Sunscreen is essential in the treatment of process. They should be broad spectrum, protecting against UVA and UVB rays from the sun. A SPF of 30 or higher should be selected. In addition, physical sunblock lotions and creams such as zinc oxide and titanium oxide are preferred as they do not protect the skin in a chemical way which may cause inflammation and exacerbate the condition. SPF should be worn daily, whether or not it is sunny outside or if you are outdoors or indoors. A significant amount of ultraviolet rays is received while walking down the street, driving in cars, and sitting next to windows.

A variety of lightening creams are available for treatment. These creams do not “bleach” the skin but rather decrease the activity of melanocytes, pigment producing cells.

Other medications which have been found to help are azelic acid, kojic acid, niacinimide and Vitamin C. You will have to talk to your Dermatologist or Aesthetician to know what is right for your condition.

Chemical peels, microdermabrasion and various laser treatments may help melasma. They should only be used by a medical skincare professional and in conjuction with a proper regimen for melasma specifically.


What’s the difference between all of the “Botox” brands?

types of botox

Different Types of Botox

At this point most people have heard of Botox, but did you know that this is just one of many different types of botox brands we call neuromodulators or neurotoxins?

Neuromodulators are the umbrella term for any product that utilizes botulinum toxin to temporarily relax a target muscle in order to prevent and sometimes treat fine lines and wrinkles. Botox has come to be the household name for neuromodulators, but other common brands include Dysport, Jeuveau, and Xeomin. What’s the difference between all of the brands or types of botox and which one is right for you?


The biggest difference between brands is the form of botulinum toxin that is used- Botox is made of onabotulinumtoxinA, Dysport is abobotulinumtoxinA, Jeuveau is another form of botulinum toxin type A, and Xeomin is incobotulinumtoxinA. At the end of the day, all of these forms are effective in relaxing muscular contraction, so all will help to reduce the appearance of fine lines and wrinkles. However, there are some slight nuances that arise due to the different formulations.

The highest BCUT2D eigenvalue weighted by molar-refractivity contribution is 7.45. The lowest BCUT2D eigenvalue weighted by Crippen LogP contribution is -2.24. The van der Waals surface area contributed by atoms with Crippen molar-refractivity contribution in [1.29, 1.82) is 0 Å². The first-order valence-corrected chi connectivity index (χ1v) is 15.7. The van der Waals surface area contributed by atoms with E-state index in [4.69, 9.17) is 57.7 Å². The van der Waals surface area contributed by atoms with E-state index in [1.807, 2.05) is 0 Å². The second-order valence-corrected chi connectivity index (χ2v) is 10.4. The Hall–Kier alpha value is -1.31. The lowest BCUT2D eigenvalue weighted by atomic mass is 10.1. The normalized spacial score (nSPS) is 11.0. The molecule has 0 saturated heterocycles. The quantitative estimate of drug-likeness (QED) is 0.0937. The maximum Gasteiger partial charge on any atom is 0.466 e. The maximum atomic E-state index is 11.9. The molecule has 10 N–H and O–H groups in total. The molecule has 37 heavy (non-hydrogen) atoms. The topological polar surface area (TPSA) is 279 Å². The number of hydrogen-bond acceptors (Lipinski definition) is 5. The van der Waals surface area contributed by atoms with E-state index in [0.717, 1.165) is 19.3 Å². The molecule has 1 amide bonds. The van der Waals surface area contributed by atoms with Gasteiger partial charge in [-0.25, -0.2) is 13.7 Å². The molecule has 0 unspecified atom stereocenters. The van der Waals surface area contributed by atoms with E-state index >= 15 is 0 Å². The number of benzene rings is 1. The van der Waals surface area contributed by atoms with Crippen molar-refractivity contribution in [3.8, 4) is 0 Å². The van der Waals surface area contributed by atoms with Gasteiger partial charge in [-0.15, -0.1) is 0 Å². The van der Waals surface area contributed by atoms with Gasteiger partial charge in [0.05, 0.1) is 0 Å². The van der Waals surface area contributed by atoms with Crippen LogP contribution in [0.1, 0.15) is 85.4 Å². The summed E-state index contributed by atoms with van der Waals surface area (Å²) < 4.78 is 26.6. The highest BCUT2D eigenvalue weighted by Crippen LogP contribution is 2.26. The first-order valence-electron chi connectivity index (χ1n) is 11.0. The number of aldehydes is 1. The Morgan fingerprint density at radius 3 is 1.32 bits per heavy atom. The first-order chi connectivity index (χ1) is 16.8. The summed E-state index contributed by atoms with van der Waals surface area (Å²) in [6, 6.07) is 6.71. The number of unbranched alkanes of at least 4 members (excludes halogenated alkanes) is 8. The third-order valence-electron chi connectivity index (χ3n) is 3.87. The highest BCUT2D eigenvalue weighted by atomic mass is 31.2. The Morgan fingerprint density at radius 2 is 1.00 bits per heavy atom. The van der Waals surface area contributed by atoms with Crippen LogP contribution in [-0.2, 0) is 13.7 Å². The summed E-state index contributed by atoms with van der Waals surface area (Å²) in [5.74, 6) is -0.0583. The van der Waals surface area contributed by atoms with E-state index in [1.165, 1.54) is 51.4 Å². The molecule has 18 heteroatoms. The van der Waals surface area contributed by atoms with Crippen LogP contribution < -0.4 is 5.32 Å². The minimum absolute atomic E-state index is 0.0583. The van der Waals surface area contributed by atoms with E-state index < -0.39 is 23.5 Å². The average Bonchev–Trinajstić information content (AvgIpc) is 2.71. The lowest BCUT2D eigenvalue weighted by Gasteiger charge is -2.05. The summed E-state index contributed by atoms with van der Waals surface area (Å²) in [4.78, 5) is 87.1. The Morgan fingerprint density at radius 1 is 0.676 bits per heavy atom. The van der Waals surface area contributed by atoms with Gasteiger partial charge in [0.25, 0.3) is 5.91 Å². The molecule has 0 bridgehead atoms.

Onset and Duration

According to the International Association for Physicians in Aesthetic Medicine (IAPAM), the average onset of Dysport is 3 hours, Botox is 72 hours, and Xeomin is 96 hours. In practice, most people notice the results of Dysport and Jeuveau within 3-7 days post injection, while Botox and Xeomin are typically noticeable after 1-2 weeks. For all products, dose = duration, meaning that the higher the dosage used, the longer the results can be expected to last (within reason). The average duration for most people is between 2-5 months.


While rare, some people may develop a tolerance or resistance to neurotoxins due to the creation of antibodies. A person’s immune system may identify the ingredients used in these injections as being a foreign invader, so it responds by producing antibodies that neutralize their effect. While resistance can occur with any of these four types of injections, it’s most common with Botox and Dysport. Botox and Dysport contain additives that can “irritate” the immune system and, thus, trigger the creation of antibodies.

Xeomin, on the other hand, consists solely of botulinum toxin, so it’s less likely to cause resistance than its counterparts, however there still have been reported cases of tolerance to xeomin. This has led researchers to believe that it might be the actual botulinum toxin causing antibody formation instead of, or possibly in addition to the additives, however the jury is still out on that. All in all, only about 1 in 100 people who receive a neurotox injection will develop a resistance to it.

Dosage and Pricing

Dosage will vary from person to person, however you can typically expect that you will need 2-3 times the number of units of Dysport as you would with Botox, Xeomin, and Jeuveau. Botox is usually the most expensive per unit as you are paying for the brand, and Jeuveau is usually the most cost effective. Evolus, the company that produces Jeuveau, was able to achieve a lower price by focusing its FDA approval specifically on cosmetic applications for its product, whereas Botox is approved for both medical and cosmetic purposes.

At the end of the day, all four products are FDA approved and all work well to help reduce and prevent fine lines and wrinkles. Come in for a consult today to help decide which brand could be the right fit for you! types of botox types of botox types of botox types of botox